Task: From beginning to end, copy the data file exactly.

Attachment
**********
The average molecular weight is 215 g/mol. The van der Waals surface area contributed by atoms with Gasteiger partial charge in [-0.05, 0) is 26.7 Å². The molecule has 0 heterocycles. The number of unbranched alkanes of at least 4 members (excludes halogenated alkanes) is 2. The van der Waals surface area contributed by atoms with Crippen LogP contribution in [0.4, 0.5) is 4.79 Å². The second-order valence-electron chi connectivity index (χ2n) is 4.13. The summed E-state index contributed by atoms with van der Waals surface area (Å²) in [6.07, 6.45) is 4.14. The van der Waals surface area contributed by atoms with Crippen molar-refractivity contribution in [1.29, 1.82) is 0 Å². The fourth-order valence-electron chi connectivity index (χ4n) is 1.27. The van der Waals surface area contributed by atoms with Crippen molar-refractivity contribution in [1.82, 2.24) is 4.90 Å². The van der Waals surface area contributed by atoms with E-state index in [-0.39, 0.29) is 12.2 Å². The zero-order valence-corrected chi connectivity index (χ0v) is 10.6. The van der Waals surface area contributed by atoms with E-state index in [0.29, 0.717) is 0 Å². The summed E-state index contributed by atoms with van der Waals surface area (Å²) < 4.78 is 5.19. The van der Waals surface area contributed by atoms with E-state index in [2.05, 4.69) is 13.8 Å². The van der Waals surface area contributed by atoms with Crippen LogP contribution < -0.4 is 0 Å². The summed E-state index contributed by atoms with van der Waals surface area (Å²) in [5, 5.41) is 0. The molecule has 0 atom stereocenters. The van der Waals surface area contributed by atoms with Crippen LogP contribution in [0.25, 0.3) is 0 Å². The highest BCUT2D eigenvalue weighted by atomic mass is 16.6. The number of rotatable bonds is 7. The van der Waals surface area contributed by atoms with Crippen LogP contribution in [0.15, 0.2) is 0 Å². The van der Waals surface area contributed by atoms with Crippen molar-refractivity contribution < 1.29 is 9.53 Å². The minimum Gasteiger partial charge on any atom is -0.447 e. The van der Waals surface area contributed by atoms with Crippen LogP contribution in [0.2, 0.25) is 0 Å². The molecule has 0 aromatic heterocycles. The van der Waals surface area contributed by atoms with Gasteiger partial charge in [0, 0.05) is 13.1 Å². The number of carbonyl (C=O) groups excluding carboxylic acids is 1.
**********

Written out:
The average molecular weight is 215 g/mol. The van der Waals surface area contributed by atoms with Gasteiger partial charge in [-0.05, 0) is 26.7 Å². The molecule has 0 heterocycles. The number of unbranched alkanes of at least 4 members (excludes halogenated alkanes) is 2. The van der Waals surface area contributed by atoms with Crippen LogP contribution in [0.4, 0.5) is 4.79 Å². The second-order valence-electron chi connectivity index (χ2n) is 4.13. The summed E-state index contributed by atoms with van der Waals surface area (Å²) in [6.07, 6.45) is 4.14. The van der Waals surface area contributed by atoms with Crippen molar-refractivity contribution in [1.29, 1.82) is 0 Å². The fourth-order valence-electron chi connectivity index (χ4n) is 1.27. The van der Waals surface area contributed by atoms with Crippen molar-refractivity contribution in [1.82, 2.24) is 4.90 Å². The van der Waals surface area contributed by atoms with E-state index in [-0.39, 0.29) is 12.2 Å². The zero-order valence-corrected chi connectivity index (χ0v) is 10.6. The van der Waals surface area contributed by atoms with E-state index in [0.29, 0.717) is 0 Å². The summed E-state index contributed by atoms with van der Waals surface area (Å²) < 4.78 is 5.19. The van der Waals surface area contributed by atoms with E-state index in [2.05, 4.69) is 13.8 Å². The van der Waals surface area contributed by atoms with Crippen LogP contribution < -0.4 is 0 Å². The summed E-state index contributed by atoms with van der Waals surface area (Å²) in [5, 5.41) is 0. The molecule has 0 atom stereocenters. The van der Waals surface area contributed by atoms with Crippen LogP contribution in [0.25, 0.3) is 0 Å². The highest BCUT2D eigenvalue weighted by atomic mass is 16.6. The number of rotatable bonds is 7. The van der Waals surface area contributed by atoms with Crippen LogP contribution in [0.15, 0.2) is 0 Å². The van der Waals surface area contributed by atoms with Crippen molar-refractivity contribution < 1.29 is 9.53 Å². The minimum Gasteiger partial charge on any atom is -0.447 e. The van der Waals surface area contributed by atoms with Crippen LogP contribution in [0.2, 0.25) is 0 Å². The molecule has 0 aromatic heterocycles. The van der Waals surface area contributed by atoms with Gasteiger partial charge in [0, 0.05) is 13.1 Å². The number of carbonyl (C=O) groups excluding carboxylic acids is 1.